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Immigration Daily


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Immigration Daily May 4, 2006
Previous Issues
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Oral Arguments Before Supremes

The Supreme Court makes available (courtesy of Alden Reporting Company) a transcript of each case argued before the Supreme Court. To read the oral arguments of Fernandez-Vargas v. Gonzales, No. 04-1376 (Sup. Ct. Mar. 22, 2006) discussing the issue of "whether and under what circumstances INA 241(a)(5) applies to an alien who reentered the US illegally before the effective date of IIRIRA, April 1, 1997, see here.

We welcome readers to share their opinion and ideas with us by writing to


PERM Publications

ILW.COM is pleased to feature the following PERM publications:

  • THE PERM BOOK, Editor Joel Stewart - the definitive resource on PERM (this book features about 300 pages of analysis and about 600 pages of essential reference material + additional material on CD-ROM)
  • PQ: The PERM Quarterly - the most convenient to stay on top of PERM issues 4 times a year covered in depth. First issue coming very soon.
All orders of THE PERM BOOK will receive a free copy of the first issue of PQ: The PERM Quarterly. Place your order today.


What Is A Leading Question
David L. Cleveland write "In Immigration Court, a question may be objected to because it is "leading."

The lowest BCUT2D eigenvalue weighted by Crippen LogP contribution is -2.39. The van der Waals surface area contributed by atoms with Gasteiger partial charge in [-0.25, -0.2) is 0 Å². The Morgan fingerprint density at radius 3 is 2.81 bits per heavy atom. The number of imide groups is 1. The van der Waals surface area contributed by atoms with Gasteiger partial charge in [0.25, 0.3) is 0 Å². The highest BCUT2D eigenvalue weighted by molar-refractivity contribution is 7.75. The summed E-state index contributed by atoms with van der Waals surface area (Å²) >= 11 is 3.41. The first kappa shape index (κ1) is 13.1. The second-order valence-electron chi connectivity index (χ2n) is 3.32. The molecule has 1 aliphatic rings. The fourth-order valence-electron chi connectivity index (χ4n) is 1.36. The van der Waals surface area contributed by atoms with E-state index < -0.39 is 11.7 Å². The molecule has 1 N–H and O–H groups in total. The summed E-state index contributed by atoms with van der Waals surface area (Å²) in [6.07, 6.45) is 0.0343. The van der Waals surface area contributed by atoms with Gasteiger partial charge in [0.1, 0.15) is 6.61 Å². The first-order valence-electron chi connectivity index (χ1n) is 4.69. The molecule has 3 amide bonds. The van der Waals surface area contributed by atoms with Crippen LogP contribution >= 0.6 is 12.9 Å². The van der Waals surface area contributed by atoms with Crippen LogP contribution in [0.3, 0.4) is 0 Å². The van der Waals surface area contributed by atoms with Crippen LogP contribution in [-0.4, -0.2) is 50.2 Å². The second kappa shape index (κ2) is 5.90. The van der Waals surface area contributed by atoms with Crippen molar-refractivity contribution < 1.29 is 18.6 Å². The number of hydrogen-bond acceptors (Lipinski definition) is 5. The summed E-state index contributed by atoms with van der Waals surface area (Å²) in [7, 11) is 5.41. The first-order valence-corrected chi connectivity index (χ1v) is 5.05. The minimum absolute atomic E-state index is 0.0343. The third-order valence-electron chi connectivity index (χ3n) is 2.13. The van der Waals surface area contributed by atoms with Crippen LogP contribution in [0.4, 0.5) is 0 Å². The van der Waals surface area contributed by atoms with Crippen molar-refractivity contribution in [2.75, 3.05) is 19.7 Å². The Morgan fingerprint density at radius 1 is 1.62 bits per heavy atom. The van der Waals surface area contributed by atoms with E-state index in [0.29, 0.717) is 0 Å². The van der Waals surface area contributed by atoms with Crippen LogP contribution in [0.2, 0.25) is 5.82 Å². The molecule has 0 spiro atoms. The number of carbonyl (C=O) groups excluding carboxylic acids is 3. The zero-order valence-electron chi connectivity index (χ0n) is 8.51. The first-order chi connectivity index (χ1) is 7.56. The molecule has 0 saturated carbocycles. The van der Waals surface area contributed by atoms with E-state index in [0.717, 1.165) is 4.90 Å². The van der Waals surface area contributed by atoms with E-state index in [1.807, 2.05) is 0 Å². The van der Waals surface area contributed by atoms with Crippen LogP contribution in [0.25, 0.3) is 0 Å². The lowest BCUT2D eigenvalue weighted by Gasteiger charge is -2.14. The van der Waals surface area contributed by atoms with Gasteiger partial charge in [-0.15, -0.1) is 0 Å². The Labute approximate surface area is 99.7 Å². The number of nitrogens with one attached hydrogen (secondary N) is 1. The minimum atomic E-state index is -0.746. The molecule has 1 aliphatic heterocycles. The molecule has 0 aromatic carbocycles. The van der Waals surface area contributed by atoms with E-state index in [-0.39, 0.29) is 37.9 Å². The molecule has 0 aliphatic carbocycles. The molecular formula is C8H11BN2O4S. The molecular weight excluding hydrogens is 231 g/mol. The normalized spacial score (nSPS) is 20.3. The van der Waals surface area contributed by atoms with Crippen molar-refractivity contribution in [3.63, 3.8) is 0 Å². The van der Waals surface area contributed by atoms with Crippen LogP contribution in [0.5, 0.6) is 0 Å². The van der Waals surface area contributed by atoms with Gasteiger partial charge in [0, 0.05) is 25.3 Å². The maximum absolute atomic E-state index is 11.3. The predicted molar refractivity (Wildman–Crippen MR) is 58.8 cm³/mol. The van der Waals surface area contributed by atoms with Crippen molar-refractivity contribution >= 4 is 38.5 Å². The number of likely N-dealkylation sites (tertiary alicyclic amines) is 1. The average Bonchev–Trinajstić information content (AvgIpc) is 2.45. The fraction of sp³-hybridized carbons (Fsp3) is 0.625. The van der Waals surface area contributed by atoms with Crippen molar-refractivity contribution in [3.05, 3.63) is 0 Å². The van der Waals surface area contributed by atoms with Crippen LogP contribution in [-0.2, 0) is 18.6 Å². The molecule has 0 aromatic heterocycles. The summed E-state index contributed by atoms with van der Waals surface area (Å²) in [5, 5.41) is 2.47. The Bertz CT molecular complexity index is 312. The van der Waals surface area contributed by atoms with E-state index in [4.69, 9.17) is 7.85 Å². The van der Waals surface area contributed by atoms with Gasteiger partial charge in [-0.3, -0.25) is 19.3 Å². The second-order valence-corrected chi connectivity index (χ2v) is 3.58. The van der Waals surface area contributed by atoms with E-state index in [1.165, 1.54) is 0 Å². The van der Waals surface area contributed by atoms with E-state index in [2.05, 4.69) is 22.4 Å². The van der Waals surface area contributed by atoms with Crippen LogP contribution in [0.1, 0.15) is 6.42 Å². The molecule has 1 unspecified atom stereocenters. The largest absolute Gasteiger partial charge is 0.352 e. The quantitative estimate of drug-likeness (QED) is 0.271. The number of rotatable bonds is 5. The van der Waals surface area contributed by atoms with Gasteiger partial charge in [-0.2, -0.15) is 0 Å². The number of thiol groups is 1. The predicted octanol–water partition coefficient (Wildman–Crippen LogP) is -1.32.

Nebraska Supreme Court Says Foreign Lawyer's Legal Education Satisfies ABA Educational Equivalent
In Re Application Of David Matthew Zaritzky Brown For Admission To The Nebraska State Bar, No. S-34-050002 (N.W.2d. Jan. 13, 2006), the Nebraska Supreme Court said that "following the denial of an application and a hearing before the Nebraska State Bar Commission, the Nebraska Supreme Court will consider a waiver of Neb. Ct. R. for Adm. of Attys. 5C (rev. 2005) to allow a graduate of a foreign law school based on the English common law to take the Nebraska bar examination upon proof that the education he or she received was equivalent to that for a juris doctor."


Help Wanted: Immigration Attorney
The Law Offices of Lichtman, Trister & Ross, an eight attorney firm, seeks an associate with 2+ years immigration law experience to join its immigration group comprised of two attorneys and two legal assistants. Located in Washington D.C.'s Dupont Circle in a collegial environment, the practice consists primarily of business immigration with some family cases and adjustment of status interviews. Excellent writing skills and attention to detail are essential. Competitive salary and benefits are offered. Send cover letter, resume, + writing sample to Elliott Lichtman,

Help Wanted: Immigration Attorney
Sidley Austin LLP, a global law firm, seeks a staff attorney for its downtown Chicago office. The ideal candidate has 2-3 years or more experience in business immigration, with excellent writing, communication and organizational skills. Competitive salary and benefits. Please send cover letter, resume, + writing sample to Timothy Payne at Expressions of interest will be held in strict confidence.